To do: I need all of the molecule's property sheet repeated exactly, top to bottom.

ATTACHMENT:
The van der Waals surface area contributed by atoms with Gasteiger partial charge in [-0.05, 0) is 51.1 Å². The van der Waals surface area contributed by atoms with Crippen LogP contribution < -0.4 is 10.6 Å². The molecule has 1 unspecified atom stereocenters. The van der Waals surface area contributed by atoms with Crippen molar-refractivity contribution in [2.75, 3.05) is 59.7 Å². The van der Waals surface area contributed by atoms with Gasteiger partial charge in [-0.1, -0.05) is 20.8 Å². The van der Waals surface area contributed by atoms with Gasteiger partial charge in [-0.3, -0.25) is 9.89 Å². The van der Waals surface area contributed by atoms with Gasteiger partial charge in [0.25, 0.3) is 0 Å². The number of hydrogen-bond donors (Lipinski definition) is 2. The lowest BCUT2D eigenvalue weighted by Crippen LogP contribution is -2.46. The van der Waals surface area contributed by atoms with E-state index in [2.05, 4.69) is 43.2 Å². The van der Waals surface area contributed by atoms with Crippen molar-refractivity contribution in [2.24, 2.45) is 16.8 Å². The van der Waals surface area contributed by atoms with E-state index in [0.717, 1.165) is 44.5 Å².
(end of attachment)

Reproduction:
The van der Waals surface area contributed by atoms with Gasteiger partial charge in [-0.05, 0) is 51.1 Å². The van der Waals surface area contributed by atoms with Crippen LogP contribution < -0.4 is 10.6 Å². The molecule has 1 unspecified atom stereocenters. The van der Waals surface area contributed by atoms with Crippen molar-refractivity contribution in [2.75, 3.05) is 59.7 Å². The van der Waals surface area contributed by atoms with Gasteiger partial charge in [-0.1, -0.05) is 20.8 Å². The van der Waals surface area contributed by atoms with Gasteiger partial charge in [-0.3, -0.25) is 9.89 Å². The van der Waals surface area contributed by atoms with Gasteiger partial charge in [0.25, 0.3) is 0 Å². The number of hydrogen-bond donors (Lipinski definition) is 2. The lowest BCUT2D eigenvalue weighted by Crippen LogP contribution is -2.46. The van der Waals surface area contributed by atoms with E-state index in [2.05, 4.69) is 43.2 Å². The van der Waals surface area contributed by atoms with Crippen molar-refractivity contribution in [2.24, 2.45) is 16.8 Å². The van der Waals surface area contributed by atoms with E-state index in [0.717, 1.165) is 44.5 Å².